Baltimore's Westport Patriots - a football team made up of youths 12 to 15 years old from some of the city's toughest neighborhoods - took first place in their division in the Pop Warner Super Bowl Championship in Florida last weekend.
But hours after the game, the Baltimore boys say they were verbally harassed by players from Hawaii. A fight ensued, and before the night was over the Westport team - as well as two teams from Hawaii - were ejected from Disney's All-Star Resort.
It was a chaotic scene, according to local sheriff's deputies who took "conflicting statements" from members of the three teams and, as a result, have declined to file charges.
Parents of Hawaii youths blame the Baltimore team for being "aggressive" and allege that an adult associated with the team "egged on" boys who were brawling.
Pop Warner officials said yesterday that they will try to find the truth. Sanctions, they said, could follow.
"We will have an investigation and a set of hearings and, if there is going to be any sort of punishment, it will be determined at those hearings," said Sam Mutz, national football commissioner for Pop Warner Football, which has its headquarters near Philadelphia. "The punishment will be from here forward, rather than taking away something that a team won in the past."
Mutz said that since the hearings will involve two teams from Hawaii - the Kahalu'u He'eia Broncos and the Wai'anae Tigers - they will probably be conducted by telephone. However, he said, coaches and team members could also be called to Pop Warner headquarters to describe events to a panel of national and regional youth football officials.
"There have been other incidents and we have taken care of them through similar hearings," Mutz said.
Typically, teams that violate the organization's rules are suspended from play or put on probation for a period of time, Mutz said.
For the Westport Patriots, who were undefeated going into the championship, the fight has soured the win in Florida. On Friday, the team defeated the Sarasota Suncoast Buccaneers 27-8 in a game that was described in a local newspaper as a "lesson in humility" for the Florida team.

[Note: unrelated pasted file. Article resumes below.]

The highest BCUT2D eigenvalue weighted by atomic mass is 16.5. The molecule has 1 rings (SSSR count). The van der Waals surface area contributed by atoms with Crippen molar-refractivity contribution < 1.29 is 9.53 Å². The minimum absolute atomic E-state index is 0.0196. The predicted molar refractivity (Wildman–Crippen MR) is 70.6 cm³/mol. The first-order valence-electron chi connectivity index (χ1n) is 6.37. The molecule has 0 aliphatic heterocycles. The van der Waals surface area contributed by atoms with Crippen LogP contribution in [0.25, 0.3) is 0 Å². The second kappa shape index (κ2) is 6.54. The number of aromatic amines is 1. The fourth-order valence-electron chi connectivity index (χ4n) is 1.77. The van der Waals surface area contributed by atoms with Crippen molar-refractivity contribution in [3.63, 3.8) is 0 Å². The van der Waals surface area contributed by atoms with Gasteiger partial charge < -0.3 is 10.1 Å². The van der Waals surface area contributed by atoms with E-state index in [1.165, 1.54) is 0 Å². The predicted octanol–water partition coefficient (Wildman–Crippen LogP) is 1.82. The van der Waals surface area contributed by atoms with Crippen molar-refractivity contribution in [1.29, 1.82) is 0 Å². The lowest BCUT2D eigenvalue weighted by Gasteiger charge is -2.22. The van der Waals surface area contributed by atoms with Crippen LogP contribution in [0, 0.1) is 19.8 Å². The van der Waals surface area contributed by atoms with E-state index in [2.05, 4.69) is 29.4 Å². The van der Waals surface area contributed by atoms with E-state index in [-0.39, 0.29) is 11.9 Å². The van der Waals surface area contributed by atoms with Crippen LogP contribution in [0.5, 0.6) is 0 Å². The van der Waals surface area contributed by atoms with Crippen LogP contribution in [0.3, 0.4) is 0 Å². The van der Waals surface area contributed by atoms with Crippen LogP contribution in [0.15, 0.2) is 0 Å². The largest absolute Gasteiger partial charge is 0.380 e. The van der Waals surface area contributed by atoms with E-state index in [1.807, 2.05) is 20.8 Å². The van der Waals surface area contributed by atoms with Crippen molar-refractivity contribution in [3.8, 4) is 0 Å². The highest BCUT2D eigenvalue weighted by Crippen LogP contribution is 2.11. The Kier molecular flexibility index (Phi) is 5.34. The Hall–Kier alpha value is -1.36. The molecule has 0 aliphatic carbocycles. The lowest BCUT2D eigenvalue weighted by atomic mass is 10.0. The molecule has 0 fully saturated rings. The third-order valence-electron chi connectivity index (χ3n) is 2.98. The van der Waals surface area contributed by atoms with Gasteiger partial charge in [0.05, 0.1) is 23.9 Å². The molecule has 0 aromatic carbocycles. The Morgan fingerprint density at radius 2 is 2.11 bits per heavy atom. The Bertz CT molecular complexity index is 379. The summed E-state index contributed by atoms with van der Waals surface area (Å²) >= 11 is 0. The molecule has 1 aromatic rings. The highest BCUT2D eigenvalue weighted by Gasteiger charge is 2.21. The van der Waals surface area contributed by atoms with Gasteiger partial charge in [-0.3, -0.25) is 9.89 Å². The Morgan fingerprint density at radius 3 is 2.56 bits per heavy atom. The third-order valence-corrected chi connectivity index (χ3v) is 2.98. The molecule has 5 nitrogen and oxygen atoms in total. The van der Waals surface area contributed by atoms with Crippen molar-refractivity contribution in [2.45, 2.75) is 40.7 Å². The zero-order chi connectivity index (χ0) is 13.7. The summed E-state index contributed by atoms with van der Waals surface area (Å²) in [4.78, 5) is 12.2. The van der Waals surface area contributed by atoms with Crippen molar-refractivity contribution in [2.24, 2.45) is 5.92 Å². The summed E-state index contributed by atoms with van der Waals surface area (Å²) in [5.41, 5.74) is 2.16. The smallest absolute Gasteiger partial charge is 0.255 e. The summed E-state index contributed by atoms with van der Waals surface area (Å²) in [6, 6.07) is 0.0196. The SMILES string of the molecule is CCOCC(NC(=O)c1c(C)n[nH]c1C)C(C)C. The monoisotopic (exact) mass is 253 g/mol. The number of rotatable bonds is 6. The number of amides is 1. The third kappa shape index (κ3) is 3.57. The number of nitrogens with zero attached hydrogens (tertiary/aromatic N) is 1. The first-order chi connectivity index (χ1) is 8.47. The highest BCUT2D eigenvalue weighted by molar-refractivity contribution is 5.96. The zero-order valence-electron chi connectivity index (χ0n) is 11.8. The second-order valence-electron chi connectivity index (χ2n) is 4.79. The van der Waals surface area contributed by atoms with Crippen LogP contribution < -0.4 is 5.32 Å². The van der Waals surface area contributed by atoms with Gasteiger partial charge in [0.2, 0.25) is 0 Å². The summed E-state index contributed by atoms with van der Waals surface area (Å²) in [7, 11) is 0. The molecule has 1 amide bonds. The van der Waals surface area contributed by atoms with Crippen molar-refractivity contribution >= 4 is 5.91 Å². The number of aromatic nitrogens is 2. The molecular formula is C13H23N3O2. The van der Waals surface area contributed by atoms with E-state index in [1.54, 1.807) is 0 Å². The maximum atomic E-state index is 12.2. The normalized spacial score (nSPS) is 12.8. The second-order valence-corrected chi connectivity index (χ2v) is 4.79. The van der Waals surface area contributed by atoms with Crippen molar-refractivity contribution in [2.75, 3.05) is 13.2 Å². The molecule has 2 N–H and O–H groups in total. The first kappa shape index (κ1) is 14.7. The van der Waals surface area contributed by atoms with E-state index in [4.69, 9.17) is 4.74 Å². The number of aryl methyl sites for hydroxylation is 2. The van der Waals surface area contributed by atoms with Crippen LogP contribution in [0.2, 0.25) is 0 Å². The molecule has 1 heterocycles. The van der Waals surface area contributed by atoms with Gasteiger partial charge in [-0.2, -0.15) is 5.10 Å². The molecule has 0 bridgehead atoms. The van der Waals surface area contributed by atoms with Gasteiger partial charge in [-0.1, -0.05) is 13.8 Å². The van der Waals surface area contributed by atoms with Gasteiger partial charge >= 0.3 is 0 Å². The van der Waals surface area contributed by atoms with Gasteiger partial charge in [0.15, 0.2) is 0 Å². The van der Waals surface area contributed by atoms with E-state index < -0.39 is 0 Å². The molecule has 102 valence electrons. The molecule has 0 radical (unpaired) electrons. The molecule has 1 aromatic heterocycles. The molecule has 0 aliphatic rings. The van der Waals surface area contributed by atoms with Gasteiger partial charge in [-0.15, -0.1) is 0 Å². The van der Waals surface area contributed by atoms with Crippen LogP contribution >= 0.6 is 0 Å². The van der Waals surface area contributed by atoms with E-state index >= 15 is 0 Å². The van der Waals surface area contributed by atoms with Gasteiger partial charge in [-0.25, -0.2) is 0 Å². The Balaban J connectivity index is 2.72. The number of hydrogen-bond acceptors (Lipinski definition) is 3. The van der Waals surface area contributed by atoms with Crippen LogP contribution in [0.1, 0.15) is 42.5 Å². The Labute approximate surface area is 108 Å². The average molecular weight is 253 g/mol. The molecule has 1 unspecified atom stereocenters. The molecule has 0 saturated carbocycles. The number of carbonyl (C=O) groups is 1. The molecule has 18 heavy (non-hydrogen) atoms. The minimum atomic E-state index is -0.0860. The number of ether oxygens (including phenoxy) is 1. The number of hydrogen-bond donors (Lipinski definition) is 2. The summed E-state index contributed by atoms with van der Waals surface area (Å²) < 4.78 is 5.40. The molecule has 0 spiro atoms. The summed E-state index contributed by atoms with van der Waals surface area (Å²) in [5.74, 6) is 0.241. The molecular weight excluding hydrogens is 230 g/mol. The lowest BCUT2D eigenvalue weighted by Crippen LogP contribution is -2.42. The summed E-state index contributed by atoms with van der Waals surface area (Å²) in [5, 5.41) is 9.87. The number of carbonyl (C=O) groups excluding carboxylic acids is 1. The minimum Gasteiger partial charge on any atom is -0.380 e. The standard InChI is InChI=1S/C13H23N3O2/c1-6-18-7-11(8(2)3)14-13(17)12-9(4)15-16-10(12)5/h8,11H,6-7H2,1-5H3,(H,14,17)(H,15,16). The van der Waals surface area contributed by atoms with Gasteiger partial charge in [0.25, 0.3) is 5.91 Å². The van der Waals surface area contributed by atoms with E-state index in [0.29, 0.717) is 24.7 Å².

Montie Williams, one of the Baltimore team's coaches, called the fight "a small thing" and said that he hated to see media outlets focus on it instead of the team's big win. Florida newspapers and television stations have covered the fight, as has the Honolulu Advertiser.
"It's unfortunate that it had to happen like this," said Williams. "It's getting me down. We work hard to keep these kids out of trouble and now this one moment is going to dominate the entire season."
Williams said the fight started when two Hawaii youths made some rude comments to four Baltimore youths. When more boys from the Hawaii teams showed up to join the fight, the Baltimore team members ran back toward adults they knew would help, Williams said.
"Our boys were celebrating [their win] and the [Hawaiian] guys didn't take too good to that and that's how it all kicked off," said Williams.
Parents of Hawaii team members said the fight started with some pushing and shoving and escalated into four members of the Baltimore Patriots jumping a member of the Kahalu'u He'eia Broncos near a concessions stand. They said that an adult chaperone of the Patriots team was "egging" on the youths and might have hit some of the Hawaiian players.
"We don't know who the adult was; we were never able to sort things out," said Ward Kubo, whose son Ford is a wide receiver for the Broncos. "A fist fight between boys, we can shrug that off, but when an adult is involved, that is when I get upset."
Apparently this is not the first time there has been trouble at the Pop Warner Super Bowl. In September, a memo went out to all teams reminding them that the super bowl championship would attract many media outlets and that they had a "duty to make sure that ALL of the people at events represent Pop Warner appropriately."
The memo goes on to state that there have been "serious behavior problems" at past super bowls and that "such problems have not been tolerated in the past, and certainly will not be tolerated this year." The memo also reminds participants that those involved in a fight or other altercation risk "forfeiting hotel and other deposits."
A spokesman for Walt Disney World said yesterday that it is the corporation's policy to immediately eject guests who are acting in a violent matter - no matter what time of day or night. Spokesman Jacob DiPietre said the policy is meant to protect other guests from possible injury.
He said hotel security received a call about a "disturbance" in the All-Star Resort's arcade area about 11:45 p.m. Friday. Local sheriff's officials were also called to the scene and remained there to take statements from witnesses and to make sure that the three teams complied with hotel management's request to vacate their rooms immediately.
A spokeswoman for the Osceola Sheriff's Department said that deputies arrived at the hotel about midnight and spent several hours trying to figure out how the fight started. She said that the initial emergency call was for a possible "riot" involving "80 to 100 people."
"Our deputies spoke with members of the three teams and almost all of them gave conflicting statements," said Twis Lizasuain, the sheriff's spokeswoman.
As a result, no charges were filed and the report was taken for information only, said Lizasuain. She confirmed that a Hawaii team member was injured and that he had been discharged from a hospital by the time a deputy arrived to take his statement.